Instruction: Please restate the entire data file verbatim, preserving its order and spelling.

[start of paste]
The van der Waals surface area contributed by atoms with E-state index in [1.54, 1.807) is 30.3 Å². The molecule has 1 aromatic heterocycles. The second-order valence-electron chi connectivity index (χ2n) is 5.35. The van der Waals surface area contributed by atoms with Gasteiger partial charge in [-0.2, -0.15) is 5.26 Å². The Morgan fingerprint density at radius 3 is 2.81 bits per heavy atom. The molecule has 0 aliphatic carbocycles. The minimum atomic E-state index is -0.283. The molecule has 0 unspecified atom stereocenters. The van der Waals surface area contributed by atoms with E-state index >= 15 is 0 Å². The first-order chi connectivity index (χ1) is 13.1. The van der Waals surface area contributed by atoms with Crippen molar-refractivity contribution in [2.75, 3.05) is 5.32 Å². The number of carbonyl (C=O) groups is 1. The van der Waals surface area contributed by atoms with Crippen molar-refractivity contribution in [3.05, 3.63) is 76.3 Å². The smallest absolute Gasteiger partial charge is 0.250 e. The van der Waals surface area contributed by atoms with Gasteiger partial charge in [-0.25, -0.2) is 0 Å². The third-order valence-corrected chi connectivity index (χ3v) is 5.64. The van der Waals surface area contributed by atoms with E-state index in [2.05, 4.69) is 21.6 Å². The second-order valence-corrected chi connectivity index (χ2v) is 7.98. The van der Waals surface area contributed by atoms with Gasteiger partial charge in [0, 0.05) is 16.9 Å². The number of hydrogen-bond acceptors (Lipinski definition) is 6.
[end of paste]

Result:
The van der Waals surface area contributed by atoms with E-state index in [1.54, 1.807) is 30.3 Å². The molecule has 1 aromatic heterocycles. The second-order valence-electron chi connectivity index (χ2n) is 5.35. The van der Waals surface area contributed by atoms with Gasteiger partial charge in [-0.2, -0.15) is 5.26 Å². The Morgan fingerprint density at radius 3 is 2.81 bits per heavy atom. The molecule has 0 aliphatic carbocycles. The minimum atomic E-state index is -0.283. The molecule has 0 unspecified atom stereocenters. The van der Waals surface area contributed by atoms with E-state index >= 15 is 0 Å². The first-order chi connectivity index (χ1) is 13.1. The van der Waals surface area contributed by atoms with Crippen molar-refractivity contribution in [2.75, 3.05) is 5.32 Å². The number of carbonyl (C=O) groups is 1. The van der Waals surface area contributed by atoms with Crippen molar-refractivity contribution in [3.05, 3.63) is 76.3 Å². The smallest absolute Gasteiger partial charge is 0.250 e. The van der Waals surface area contributed by atoms with Gasteiger partial charge in [-0.25, -0.2) is 0 Å². The third-order valence-corrected chi connectivity index (χ3v) is 5.64. The van der Waals surface area contributed by atoms with E-state index in [2.05, 4.69) is 21.6 Å². The second-order valence-corrected chi connectivity index (χ2v) is 7.98. The van der Waals surface area contributed by atoms with Gasteiger partial charge in [0, 0.05) is 16.9 Å². The number of hydrogen-bond acceptors (Lipinski definition) is 6.